Big Picture Science – Stranded

by Gary Niederhoff on September 14, 2015

Big Picture Science – Stranded

Imagine not knowing where you are – and no one else knowing either. Today, that’s pretty unlikely. Digital devices pinpoint our location within a few feet, so it’s hard to get lost anymore. But we can still get stranded.

A reporter on board an Antarctic ship that was stuck for weeks in sea ice describes his experience, and contrasts that with a stranding a hundred years prior in which explorers ate their dogs to survive.

Plus, the Plan B that keeps astronauts from floating away forever … how animals and plants hitch rides on open sea to populate new lands … and the rise of the mapping technology that has made hiding a thing of the past.

Listen to individual segments here:
Part 1: Hiawatha Bray – GPS
Part 2: Andrew Luck-Baker – Trapped in the ice
Part 3: Alan de Queiroz – Monkey’s voyage
Part 4: Chris Hadfield – Alone in Space

{ 1 comment… read it below or add one }

avatar Alexander Polsky September 18, 2015 at 10:20 am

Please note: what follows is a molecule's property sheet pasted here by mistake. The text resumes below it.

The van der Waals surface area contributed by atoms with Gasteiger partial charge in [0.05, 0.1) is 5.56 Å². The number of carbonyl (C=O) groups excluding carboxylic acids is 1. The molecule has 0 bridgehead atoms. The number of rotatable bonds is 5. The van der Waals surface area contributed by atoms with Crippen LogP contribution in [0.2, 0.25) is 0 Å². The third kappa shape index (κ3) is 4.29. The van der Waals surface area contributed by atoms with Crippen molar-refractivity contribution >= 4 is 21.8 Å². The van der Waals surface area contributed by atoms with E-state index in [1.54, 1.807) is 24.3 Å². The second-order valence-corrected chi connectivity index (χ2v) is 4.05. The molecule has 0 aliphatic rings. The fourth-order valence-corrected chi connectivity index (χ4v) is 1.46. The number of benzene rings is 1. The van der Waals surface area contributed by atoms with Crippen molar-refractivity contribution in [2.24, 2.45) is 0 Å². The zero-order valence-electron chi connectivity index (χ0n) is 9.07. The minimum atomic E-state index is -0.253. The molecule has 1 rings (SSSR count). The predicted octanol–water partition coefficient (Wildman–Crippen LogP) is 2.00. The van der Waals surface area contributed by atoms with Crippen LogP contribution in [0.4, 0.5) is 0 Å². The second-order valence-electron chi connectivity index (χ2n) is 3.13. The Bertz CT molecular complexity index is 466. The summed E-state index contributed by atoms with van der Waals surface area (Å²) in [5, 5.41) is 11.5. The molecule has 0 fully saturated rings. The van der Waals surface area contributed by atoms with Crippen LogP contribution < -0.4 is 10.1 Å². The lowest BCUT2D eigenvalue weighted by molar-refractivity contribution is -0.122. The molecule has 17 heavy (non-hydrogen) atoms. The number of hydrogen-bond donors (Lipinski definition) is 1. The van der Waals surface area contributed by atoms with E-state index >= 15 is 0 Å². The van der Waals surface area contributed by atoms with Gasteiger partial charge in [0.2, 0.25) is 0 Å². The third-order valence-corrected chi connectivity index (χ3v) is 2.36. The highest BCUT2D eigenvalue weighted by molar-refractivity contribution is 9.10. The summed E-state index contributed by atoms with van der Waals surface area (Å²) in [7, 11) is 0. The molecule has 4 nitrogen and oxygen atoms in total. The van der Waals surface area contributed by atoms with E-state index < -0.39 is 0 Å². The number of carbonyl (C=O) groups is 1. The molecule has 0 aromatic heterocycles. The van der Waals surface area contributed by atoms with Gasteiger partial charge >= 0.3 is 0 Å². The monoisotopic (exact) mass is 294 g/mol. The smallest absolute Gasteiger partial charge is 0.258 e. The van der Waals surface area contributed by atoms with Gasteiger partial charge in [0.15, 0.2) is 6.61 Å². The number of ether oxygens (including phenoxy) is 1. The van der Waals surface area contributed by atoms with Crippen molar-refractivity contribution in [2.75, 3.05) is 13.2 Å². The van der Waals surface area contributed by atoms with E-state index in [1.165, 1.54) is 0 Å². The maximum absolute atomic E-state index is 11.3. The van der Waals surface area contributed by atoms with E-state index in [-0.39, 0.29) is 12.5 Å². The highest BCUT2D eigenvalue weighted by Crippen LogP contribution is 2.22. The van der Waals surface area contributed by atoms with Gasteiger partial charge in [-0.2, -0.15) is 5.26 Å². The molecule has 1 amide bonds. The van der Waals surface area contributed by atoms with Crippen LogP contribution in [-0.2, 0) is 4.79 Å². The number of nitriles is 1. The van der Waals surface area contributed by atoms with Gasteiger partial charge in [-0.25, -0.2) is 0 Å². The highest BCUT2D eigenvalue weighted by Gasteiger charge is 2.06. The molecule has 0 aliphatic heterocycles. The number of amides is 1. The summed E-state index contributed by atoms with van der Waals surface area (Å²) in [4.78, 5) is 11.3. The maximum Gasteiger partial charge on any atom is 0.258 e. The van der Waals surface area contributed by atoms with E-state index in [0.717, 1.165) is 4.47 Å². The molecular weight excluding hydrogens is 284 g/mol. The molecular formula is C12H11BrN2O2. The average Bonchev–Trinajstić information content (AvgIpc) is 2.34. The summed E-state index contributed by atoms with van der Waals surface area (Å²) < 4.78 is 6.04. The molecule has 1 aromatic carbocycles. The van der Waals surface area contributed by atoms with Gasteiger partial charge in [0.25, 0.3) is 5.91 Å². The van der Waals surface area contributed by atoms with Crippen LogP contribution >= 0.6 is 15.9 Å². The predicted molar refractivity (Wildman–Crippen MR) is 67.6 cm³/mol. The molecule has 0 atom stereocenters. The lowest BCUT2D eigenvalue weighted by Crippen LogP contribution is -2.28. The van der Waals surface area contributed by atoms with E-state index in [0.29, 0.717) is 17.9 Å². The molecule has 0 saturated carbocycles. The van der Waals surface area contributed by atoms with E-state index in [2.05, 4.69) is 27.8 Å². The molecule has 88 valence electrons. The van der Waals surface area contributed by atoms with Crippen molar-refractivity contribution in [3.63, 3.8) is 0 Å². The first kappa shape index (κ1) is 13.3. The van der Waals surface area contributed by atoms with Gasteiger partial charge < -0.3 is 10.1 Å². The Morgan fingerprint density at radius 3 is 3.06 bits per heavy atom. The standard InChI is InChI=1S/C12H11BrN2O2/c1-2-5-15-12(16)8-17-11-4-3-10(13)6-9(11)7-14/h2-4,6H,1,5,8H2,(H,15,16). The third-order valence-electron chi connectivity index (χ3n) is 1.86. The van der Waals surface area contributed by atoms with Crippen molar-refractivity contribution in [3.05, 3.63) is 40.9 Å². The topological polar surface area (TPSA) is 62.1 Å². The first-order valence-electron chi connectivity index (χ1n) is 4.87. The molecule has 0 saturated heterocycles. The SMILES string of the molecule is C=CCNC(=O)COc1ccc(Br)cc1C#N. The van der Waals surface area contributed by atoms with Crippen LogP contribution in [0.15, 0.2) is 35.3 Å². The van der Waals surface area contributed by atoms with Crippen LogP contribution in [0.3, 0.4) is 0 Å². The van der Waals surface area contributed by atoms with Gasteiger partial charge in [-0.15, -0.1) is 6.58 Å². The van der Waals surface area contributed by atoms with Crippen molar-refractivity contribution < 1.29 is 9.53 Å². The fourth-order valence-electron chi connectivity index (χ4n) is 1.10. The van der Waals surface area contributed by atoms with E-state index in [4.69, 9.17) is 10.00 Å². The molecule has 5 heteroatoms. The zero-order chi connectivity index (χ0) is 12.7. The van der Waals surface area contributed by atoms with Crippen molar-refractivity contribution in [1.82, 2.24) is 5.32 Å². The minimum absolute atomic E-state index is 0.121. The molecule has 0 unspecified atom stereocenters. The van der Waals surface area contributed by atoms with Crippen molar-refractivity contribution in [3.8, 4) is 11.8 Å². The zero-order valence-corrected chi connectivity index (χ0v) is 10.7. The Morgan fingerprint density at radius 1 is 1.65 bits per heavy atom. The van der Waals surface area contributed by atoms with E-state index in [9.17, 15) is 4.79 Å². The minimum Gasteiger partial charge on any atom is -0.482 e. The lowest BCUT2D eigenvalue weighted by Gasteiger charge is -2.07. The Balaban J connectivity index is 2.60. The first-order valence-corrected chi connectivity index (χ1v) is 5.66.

Listened to this podcast on a hike, and I noticed your dismissal of Polynesian navigation– that’s a significant error.

Without sextants, compasses or GPS, Polynesians traveled enormous distances across open ocean, quite accurately. Consider just how far Rapa Nui is from anything else. This is an amazing feat, and Polynesian navigation was robust. Nothing to fail, and since many knew how to do it, the loss of a skilled navigator wouldn’t have doomed a ship.

One might also add that all sorts of animals navigate enormous distances, with remarkable accuracy, using only perceptual cues.

So while GPS is impressive . . . so is the migration of the Monarch butterfly, or the return of the Salmon to the stream in which it spawned. Navigation is a problem with a lot of solutions . . . technological, human, and biological

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